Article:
The Glastonbury abbey is said to have been founded by St. Patrick in the 400s. St. David, the patron saint of Wales was also at Glastonbury. The abbey was bigger than Canterbury and Westminster. Different churches were built on the land.
The last one was erected in the 1200s or 1300s. Henry VIII had it destroyed when he shut down the abbeys and monasteries in the 1500s after his split from the Catholic Church. The Earl of Somerset’s troops leveled the buildings, burned the library and smashed statues.
Arthur and Guinevere are said to be buried on the grounds. In the 1100s, monks found thee remains of a man with an inscription indicating it was the grave of Arthur in the Isle of Avalon.
The bones were reburied in a black marble tomb in the 1200s and destroyed when Henry VIII did so to the abbey. It is believed that the abbey was on the Island of Avalon and there is physical evidence that supports the possibility that the land had once been an island.
Frederick Bligh Bond, the great grandnephew of Captain Bligh of Mutiny on the Bounty fame, was fascinated by church architecture and the Middle Ages. Glastonbury held an even greater fascination for him. Bond joined the Somerset Archaeological and Natural History Society. When the society arranged to have the Glastonbury excavations done, he offered his services.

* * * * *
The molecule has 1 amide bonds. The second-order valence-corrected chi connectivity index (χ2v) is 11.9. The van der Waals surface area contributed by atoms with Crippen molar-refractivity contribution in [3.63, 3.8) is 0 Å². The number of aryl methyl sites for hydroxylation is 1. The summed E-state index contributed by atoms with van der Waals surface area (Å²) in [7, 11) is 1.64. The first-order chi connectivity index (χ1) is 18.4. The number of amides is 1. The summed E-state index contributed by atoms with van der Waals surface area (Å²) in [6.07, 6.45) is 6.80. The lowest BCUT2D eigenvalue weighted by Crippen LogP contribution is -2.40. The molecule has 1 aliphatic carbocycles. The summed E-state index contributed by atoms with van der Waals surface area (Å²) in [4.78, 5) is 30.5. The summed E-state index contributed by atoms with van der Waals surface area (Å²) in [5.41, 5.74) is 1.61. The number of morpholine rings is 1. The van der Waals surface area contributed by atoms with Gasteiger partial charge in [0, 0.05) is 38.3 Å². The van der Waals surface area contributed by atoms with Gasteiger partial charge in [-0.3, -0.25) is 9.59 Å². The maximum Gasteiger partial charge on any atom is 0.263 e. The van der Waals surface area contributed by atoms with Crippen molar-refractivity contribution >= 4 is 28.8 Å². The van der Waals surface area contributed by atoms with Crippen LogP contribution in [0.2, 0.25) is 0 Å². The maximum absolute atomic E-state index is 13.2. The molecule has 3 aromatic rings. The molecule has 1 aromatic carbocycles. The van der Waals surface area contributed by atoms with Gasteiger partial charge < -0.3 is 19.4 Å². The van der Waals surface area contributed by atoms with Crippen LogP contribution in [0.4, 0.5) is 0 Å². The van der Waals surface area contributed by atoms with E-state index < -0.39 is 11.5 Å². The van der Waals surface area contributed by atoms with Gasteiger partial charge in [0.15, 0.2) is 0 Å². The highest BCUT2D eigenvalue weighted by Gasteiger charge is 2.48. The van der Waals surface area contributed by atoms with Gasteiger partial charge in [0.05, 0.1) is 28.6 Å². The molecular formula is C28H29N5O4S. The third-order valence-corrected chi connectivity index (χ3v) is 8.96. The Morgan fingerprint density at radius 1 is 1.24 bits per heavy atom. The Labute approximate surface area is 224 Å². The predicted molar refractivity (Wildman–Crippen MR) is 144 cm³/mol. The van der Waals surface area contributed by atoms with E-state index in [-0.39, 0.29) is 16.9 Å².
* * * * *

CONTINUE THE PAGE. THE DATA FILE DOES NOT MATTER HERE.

Bond was interested in the use of psychic talents in archaeology and the excavations. Once he was in charge of the excavations for the abbey, he contacted a retired Navy Captain, John Allen Bartlett, “John Alleyne,” to help. The man was an automatic writer. Bond believed his presence was necessary for the psychic process to be successful.
Their first attempt was successful. They received communications from the Watchers, who claimed to be spirits of monks who had lived at Glastonbury. They spoke with different voices. The spokesman for the monks called himself Johannes Bryant.
He said he lived from 1497 to 1533. He spoke in a mix of English and Latin. Bond was fearful lest they be accused of fraud and had independent witnesses at future sittings. They confirmed that Bartlett wrote at too fast a pace to be making up the information.
They received two drawings and information about the Edgar Chapel. The chapel’s existence was not known to them as a fact then. After the chapel, named after the English Saint, Edgar, they discovered that a few written references still existed.
There was also the Loretto Chapel, built in Italian style that was lost. The Watchers described its location so Bond was able to find it. More information was to come later. Bond gathered credible, logical information from the Watchers.
In 1908, from the information he got from the monks, he discovered the Edgar Chapel’s north wall. Finally, he was able to trace the buildings perimeter. He discovered other structures from the information he received from the monks.
Bond uncovered the total northern part of the abbey, what appeared to be a clock and bell tower, monks’ kitchen and dormitory, refectory, glass and pottery kiln, chapter house, colored glass, the main altar, drainage systems, water courses and secret tunnels.